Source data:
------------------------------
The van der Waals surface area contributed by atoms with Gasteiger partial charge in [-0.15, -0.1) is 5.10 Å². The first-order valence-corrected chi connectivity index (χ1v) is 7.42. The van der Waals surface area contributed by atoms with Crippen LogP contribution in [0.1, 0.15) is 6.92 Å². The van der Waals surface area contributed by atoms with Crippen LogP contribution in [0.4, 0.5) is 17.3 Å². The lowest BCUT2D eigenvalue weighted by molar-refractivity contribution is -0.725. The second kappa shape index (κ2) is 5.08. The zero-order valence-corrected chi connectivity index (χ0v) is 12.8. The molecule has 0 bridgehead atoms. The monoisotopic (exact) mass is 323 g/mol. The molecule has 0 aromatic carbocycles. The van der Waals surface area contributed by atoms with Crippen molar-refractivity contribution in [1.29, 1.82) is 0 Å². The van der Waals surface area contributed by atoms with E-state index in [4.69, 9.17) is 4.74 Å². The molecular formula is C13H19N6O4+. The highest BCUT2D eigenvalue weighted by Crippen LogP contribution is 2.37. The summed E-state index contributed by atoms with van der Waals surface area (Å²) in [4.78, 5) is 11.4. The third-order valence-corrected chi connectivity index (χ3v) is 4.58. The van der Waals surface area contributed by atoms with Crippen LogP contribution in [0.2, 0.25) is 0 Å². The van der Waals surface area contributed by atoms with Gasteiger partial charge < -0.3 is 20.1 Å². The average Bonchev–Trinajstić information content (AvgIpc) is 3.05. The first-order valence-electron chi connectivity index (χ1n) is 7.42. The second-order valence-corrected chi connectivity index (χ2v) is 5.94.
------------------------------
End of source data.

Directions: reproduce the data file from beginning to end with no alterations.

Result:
The van der Waals surface area contributed by atoms with Gasteiger partial charge in [-0.15, -0.1) is 5.10 Å². The first-order valence-corrected chi connectivity index (χ1v) is 7.42. The van der Waals surface area contributed by atoms with Crippen LogP contribution in [0.1, 0.15) is 6.92 Å². The van der Waals surface area contributed by atoms with Crippen LogP contribution in [0.4, 0.5) is 17.3 Å². The lowest BCUT2D eigenvalue weighted by molar-refractivity contribution is -0.725. The second kappa shape index (κ2) is 5.08. The zero-order valence-corrected chi connectivity index (χ0v) is 12.8. The molecule has 0 bridgehead atoms. The monoisotopic (exact) mass is 323 g/mol. The molecule has 0 aromatic carbocycles. The van der Waals surface area contributed by atoms with Crippen molar-refractivity contribution in [1.29, 1.82) is 0 Å². The van der Waals surface area contributed by atoms with E-state index in [4.69, 9.17) is 4.74 Å². The molecular formula is C13H19N6O4+. The highest BCUT2D eigenvalue weighted by Crippen LogP contribution is 2.37. The summed E-state index contributed by atoms with van der Waals surface area (Å²) in [4.78, 5) is 11.4. The third-order valence-corrected chi connectivity index (χ3v) is 4.58. The van der Waals surface area contributed by atoms with Crippen LogP contribution in [0.2, 0.25) is 0 Å². The van der Waals surface area contributed by atoms with Gasteiger partial charge < -0.3 is 20.1 Å². The average Bonchev–Trinajstić information content (AvgIpc) is 3.05. The first-order valence-electron chi connectivity index (χ1n) is 7.42. The second-order valence-corrected chi connectivity index (χ2v) is 5.94.